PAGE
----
Technophile

Spectre x360: Luxury gets a slight revamp

Mirza Mohammed Ali Khan | Updated on April 24, 2019 Published on April 24, 2019

Some design changes, some new features on the premium range from HP

In February this year, HP launched multiple high-end luxury laptops in the Folio range that is made in leather, as well as revamped models in its Spectre range. One of the highlights of the Spectre range has been its premium looks and its design has underlined that its target customers are those with money to spare — a notion the laptops’ price confirms. HP has also typically gone with high-end specs on the Spectre. Here is how the revamped laptop behaved.

The model we received for review was the higher-end version, with an Intel Core i7 eighth-gen processor and 512 GB of SSD storage. There’s a lower version too, with an i5 eighth-gen processor and 256 GB of storage.

HP has gone full stylish, with the box also sleek in a golden and black ensemble. The new Spectre x360 gets cut-away edges next to the hinges and these also functionally help when prising the laptop from its box. Tipping the scales at a little over 1 kg, HP has kept things pretty light with an all-aluminium design. The unit came in a Poseidon Blue colour and it exudes class as well as a professional charm. The gilted edges keep things glamorous and the gem-cut design ensures that it grabs eyeballs when set on a desk or workstation.

Flip the Spectre 360 open and you are greeted with a familiar-looking keyboard layout and a smooth trackpad with the fingerprint sensor set to its right — the whole arrangement making it intuitively easy to reach. The keys could feel cramped but only very slightly and that also depends on how big/small your palm and fingers are. Overall, the backlit keys have good travel and typing is hassle-free. The trackpad is quite responsive and feels nice to touch and slide along.

The cut-away edges of this laptop have some utility attached to them, although we found it a tad awkward. The power button is on the left edge and there is a USB Type C port on the right edge. The Type C port is located well if you want to use it to charge the laptop as the cable easily snakes around the screen and slots in. But one could well spend some time looking for where the power button is as it is uniquely placed. There is another Type C slot on the right along with a 3.5 mm audio jack and card reader. There’s also a tiny light indicating charge and battery. On the left, you get one regular USB slot and maybe design constraints prevented HP from putting in another one, which would have been welcome.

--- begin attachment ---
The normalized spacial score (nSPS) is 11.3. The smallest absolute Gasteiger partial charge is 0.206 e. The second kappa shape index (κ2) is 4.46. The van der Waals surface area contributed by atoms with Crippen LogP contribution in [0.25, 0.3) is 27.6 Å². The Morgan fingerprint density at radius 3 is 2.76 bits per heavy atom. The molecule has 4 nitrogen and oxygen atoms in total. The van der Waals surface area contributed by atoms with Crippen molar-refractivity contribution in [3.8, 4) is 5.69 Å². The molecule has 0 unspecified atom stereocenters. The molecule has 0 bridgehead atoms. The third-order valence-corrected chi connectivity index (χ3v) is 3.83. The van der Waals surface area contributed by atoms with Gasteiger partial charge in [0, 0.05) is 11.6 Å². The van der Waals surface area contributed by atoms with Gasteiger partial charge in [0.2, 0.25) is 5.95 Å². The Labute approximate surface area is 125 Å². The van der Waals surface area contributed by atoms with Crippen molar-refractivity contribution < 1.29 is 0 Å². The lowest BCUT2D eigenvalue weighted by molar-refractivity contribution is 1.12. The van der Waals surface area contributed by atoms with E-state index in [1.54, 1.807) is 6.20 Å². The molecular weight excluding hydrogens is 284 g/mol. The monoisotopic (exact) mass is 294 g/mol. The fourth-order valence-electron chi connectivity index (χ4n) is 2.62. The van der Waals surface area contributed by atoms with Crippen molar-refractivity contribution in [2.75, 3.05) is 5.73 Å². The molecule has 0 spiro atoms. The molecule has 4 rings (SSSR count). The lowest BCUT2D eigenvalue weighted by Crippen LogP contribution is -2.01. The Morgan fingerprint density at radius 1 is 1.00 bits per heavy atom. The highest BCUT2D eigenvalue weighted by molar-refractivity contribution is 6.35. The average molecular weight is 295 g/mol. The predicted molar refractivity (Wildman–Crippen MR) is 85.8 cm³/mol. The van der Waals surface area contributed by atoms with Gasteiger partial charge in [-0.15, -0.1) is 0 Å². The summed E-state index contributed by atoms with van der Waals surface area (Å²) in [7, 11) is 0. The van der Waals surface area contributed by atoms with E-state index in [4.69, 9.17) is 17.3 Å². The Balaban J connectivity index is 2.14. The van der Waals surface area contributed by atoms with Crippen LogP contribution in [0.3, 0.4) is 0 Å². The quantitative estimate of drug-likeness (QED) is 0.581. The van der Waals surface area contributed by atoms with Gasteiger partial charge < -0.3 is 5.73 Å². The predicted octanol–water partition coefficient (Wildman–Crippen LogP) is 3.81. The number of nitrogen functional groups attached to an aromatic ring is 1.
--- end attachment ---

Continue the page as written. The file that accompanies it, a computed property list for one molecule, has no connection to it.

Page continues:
On the hardware front, one innovation that the Spectre x360 gets is a camera-kill switch that cuts off the webcam when toggled, so those concerned about privacy needn’t cover up the webcam during use.

The screen and display is standard premium HP fare in a positive way. Lovely colour reproduction, very accommodating viewing angles, adequate brightness and legibility are all the pros of the 13-inch full-HD display protected by Corning Gorilla Glass, which is a good thing given that it’s a touchscreen too.

Touch response was good too, but obviously not as buttery smooth as on high-end phones. However, that is something that is pretty much common across convertibles. The Spectre flips all the way back as the ‘x360’ suffix suggests and switches seamlessly between tablet and laptop mode. In tablet mode, the device is comfortable to work with if held when sitting upright or when set on a table, but don’t expect it to be easy to lie down with to watch something or read an e-book. The size makes that slightly taxing. With an i7 processor and 16 GB of RAM, this laptop handled everything thrown at it. If it had a bigger screen, even professional designers could have used this as their only machine given its performance prowess. HP also threw in its pen and we did have some fun doodling. But on the flipside, the Spectre was quick to heat up and this heat is felt even more uncomfortably in the tablet mode. After a while of use, we even felt the heat seep to the keys. We wonder how laptop-makers in general will reconcile compact design with efficient heat management.

The 61 Wh battery did well, giving us well over six hours on a single charge with regular use. So it looks like it will serve varied heavy uses also quite satisfactorily. It also charges up fairly quick, in a little less than three hours, in our experience. Bang & Olufsen audio does well in a small room, but with the window AC on, we found ourselves reaching for the headset.

The Spectre x360 is for those who want looks as much as performance. If you have the money to spare and are looking at non-Apple laptops, this line-up might warrant your attention.

Price: Starts at ₹1,39,990

Pros: Premium looks, top notch specs, good performance, good display and battery life

Cons: Heats up quick, audio at this price needs to be better

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Published on April 24, 2019
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